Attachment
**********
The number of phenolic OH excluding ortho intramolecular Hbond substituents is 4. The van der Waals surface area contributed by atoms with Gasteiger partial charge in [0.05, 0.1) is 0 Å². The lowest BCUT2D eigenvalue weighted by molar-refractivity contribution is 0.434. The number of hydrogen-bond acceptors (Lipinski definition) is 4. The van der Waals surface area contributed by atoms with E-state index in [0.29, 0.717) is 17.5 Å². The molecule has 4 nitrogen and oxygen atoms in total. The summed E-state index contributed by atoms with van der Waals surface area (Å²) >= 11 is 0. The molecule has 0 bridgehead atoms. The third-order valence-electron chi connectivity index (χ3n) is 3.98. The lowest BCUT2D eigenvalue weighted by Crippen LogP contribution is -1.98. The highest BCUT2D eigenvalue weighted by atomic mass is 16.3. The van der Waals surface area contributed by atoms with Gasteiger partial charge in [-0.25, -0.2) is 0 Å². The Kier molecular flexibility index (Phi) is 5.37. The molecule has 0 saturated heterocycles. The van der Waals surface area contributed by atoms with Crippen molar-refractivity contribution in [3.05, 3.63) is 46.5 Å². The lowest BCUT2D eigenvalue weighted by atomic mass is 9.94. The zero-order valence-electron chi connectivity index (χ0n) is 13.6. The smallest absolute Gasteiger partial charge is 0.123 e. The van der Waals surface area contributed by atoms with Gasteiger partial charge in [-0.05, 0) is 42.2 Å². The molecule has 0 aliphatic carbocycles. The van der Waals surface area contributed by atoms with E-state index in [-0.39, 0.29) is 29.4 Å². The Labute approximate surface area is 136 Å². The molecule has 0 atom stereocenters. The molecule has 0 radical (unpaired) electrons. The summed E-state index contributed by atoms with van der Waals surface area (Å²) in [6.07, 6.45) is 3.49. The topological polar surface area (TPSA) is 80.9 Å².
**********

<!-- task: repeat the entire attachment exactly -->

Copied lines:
The number of phenolic OH excluding ortho intramolecular Hbond substituents is 4. The van der Waals surface area contributed by atoms with Gasteiger partial charge in [0.05, 0.1) is 0 Å². The lowest BCUT2D eigenvalue weighted by molar-refractivity contribution is 0.434. The number of hydrogen-bond acceptors (Lipinski definition) is 4. The van der Waals surface area contributed by atoms with E-state index in [0.29, 0.717) is 17.5 Å². The molecule has 4 nitrogen and oxygen atoms in total. The summed E-state index contributed by atoms with van der Waals surface area (Å²) >= 11 is 0. The molecule has 0 bridgehead atoms. The third-order valence-electron chi connectivity index (χ3n) is 3.98. The lowest BCUT2D eigenvalue weighted by Crippen LogP contribution is -1.98. The highest BCUT2D eigenvalue weighted by atomic mass is 16.3. The van der Waals surface area contributed by atoms with Gasteiger partial charge in [-0.25, -0.2) is 0 Å². The Kier molecular flexibility index (Phi) is 5.37. The molecule has 0 saturated heterocycles. The van der Waals surface area contributed by atoms with Crippen molar-refractivity contribution in [3.05, 3.63) is 46.5 Å². The lowest BCUT2D eigenvalue weighted by atomic mass is 9.94. The zero-order valence-electron chi connectivity index (χ0n) is 13.6. The smallest absolute Gasteiger partial charge is 0.123 e. The van der Waals surface area contributed by atoms with Gasteiger partial charge in [-0.05, 0) is 42.2 Å². The molecule has 0 aliphatic carbocycles. The van der Waals surface area contributed by atoms with E-state index in [-0.39, 0.29) is 29.4 Å². The Labute approximate surface area is 136 Å². The molecule has 0 atom stereocenters. The molecule has 0 radical (unpaired) electrons. The summed E-state index contributed by atoms with van der Waals surface area (Å²) in [6.07, 6.45) is 3.49. The topological polar surface area (TPSA) is 80.9 Å².